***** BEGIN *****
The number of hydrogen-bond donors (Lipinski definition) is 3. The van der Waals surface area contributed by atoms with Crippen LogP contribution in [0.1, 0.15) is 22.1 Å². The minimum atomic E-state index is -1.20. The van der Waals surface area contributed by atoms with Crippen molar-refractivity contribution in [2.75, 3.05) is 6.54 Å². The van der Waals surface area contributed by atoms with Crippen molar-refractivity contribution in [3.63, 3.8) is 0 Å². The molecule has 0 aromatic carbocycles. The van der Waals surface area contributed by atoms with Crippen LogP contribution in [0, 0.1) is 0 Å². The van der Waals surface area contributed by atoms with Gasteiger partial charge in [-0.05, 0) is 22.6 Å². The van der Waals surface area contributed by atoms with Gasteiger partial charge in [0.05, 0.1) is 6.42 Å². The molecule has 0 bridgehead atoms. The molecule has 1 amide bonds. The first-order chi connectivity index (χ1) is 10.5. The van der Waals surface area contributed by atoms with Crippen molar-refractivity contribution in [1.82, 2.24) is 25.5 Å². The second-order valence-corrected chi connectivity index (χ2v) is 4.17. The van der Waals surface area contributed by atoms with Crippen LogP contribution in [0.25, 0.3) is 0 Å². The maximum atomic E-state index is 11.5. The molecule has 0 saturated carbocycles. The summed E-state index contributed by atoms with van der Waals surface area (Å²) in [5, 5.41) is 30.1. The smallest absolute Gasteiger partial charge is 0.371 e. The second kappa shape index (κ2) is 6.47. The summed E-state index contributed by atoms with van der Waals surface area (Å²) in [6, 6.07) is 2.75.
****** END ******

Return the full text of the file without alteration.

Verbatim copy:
The number of hydrogen-bond donors (Lipinski definition) is 3. The van der Waals surface area contributed by atoms with Crippen LogP contribution in [0.1, 0.15) is 22.1 Å². The minimum atomic E-state index is -1.20. The van der Waals surface area contributed by atoms with Crippen molar-refractivity contribution in [2.75, 3.05) is 6.54 Å². The van der Waals surface area contributed by atoms with Crippen molar-refractivity contribution in [3.63, 3.8) is 0 Å². The molecule has 0 aromatic carbocycles. The van der Waals surface area contributed by atoms with Crippen LogP contribution in [0, 0.1) is 0 Å². The van der Waals surface area contributed by atoms with Gasteiger partial charge in [-0.05, 0) is 22.6 Å². The van der Waals surface area contributed by atoms with Gasteiger partial charge in [0.05, 0.1) is 6.42 Å². The molecule has 0 bridgehead atoms. The molecule has 1 amide bonds. The first-order chi connectivity index (χ1) is 10.5. The van der Waals surface area contributed by atoms with Crippen molar-refractivity contribution in [1.82, 2.24) is 25.5 Å². The second-order valence-corrected chi connectivity index (χ2v) is 4.17. The van der Waals surface area contributed by atoms with Crippen LogP contribution in [0.25, 0.3) is 0 Å². The maximum atomic E-state index is 11.5. The molecule has 0 saturated carbocycles. The summed E-state index contributed by atoms with van der Waals surface area (Å²) in [5, 5.41) is 30.1. The smallest absolute Gasteiger partial charge is 0.371 e. The second kappa shape index (κ2) is 6.47. The summed E-state index contributed by atoms with van der Waals surface area (Å²) in [6, 6.07) is 2.75.